Ride-hailing service provider Careem has announced that it has officially commenced operation in the capital city of Baghdad, marking its entry to Iraq.
Operations officially commenced on January 15 only in Baghdad but there are plans to expand in more cities across Iraq in the near future. Careem already operates in 13 countries across the MENA region while it has established research and development departments and call centers in Pakistan, Egypt, Lebanon, U.A.E, K.S.A, Kuwait, Qatar, Jordan, and Germany. The Uber rival has expressed plans to expand to more cities particularly after closing out a $500 million Series E round in December 2016, confirming their unicorn status and their startups valuation of over $1 billion.
The introduction of the ride-hailing service provides a new mode of transportation for the residents of Baghdad as well as new employment opportunities for Iraqi citizens as the app works by connecting drivers to users.
"We are determined to overcome local challenges so that we can simplify mobility for Iraqis and create income-generating opportunities for them and their families," said co-founder & CEO, Mudassir Sheikha. "Through our presence on the ground, we hope to contribute to the rebuilding of Iraq to its former status as one of the leading nations in the Middle East.”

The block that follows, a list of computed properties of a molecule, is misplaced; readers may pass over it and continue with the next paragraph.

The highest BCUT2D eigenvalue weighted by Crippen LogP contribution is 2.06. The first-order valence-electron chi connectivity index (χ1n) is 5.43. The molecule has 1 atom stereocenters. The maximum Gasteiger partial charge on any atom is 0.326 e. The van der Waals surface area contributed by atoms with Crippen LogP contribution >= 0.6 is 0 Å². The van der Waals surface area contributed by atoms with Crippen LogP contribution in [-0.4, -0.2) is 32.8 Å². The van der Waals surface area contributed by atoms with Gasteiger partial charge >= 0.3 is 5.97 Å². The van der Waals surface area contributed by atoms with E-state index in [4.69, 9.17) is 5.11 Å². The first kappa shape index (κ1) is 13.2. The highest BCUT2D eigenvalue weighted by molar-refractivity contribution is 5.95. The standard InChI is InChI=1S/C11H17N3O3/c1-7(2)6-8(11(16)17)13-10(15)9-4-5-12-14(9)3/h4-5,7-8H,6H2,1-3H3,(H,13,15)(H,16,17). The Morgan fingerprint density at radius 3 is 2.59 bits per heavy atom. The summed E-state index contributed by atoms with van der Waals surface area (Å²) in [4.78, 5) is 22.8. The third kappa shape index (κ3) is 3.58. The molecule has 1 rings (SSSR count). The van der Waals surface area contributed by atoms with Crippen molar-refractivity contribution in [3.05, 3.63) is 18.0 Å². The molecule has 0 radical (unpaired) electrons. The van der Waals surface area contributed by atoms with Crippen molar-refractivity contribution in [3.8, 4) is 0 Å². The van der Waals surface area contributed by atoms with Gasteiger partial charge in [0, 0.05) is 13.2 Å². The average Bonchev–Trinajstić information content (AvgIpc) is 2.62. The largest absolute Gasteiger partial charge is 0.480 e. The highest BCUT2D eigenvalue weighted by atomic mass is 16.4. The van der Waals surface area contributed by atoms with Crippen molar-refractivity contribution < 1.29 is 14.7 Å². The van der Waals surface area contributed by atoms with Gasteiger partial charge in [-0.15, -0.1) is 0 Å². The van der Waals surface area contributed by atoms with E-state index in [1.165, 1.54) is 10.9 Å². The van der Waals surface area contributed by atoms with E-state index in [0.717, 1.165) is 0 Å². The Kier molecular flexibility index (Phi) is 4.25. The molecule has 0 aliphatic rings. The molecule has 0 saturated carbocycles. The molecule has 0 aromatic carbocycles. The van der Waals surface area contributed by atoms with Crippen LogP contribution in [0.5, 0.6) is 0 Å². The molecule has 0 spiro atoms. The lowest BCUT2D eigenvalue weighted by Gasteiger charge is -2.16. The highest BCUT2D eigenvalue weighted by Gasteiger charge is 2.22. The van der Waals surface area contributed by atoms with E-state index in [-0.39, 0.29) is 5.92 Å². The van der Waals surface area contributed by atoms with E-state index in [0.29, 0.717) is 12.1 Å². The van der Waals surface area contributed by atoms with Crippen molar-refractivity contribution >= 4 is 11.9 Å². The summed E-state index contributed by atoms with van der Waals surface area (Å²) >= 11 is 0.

Careem's rival Uberdoes not operate in Iraq and has not yet announced any plans to do so. Ride hailing services like Careem and Uber have historically been embroiled in legal troubles, which have resulted in them being banned from particular cities and countries. But this has not affected the pace of their expansion.
Whereas Uber has been expanding globally, Careem - a homegrown brand from the U.A.E.- is aggressively targeting Gulf markets as it tries to have a first mover advantage. The company is backed by investors such as Saudi Prince Alwaleed bin Talal, German car-maker Daimler, Didi Chuxing, China’s largest ride hailing firm, and Wamda Capital.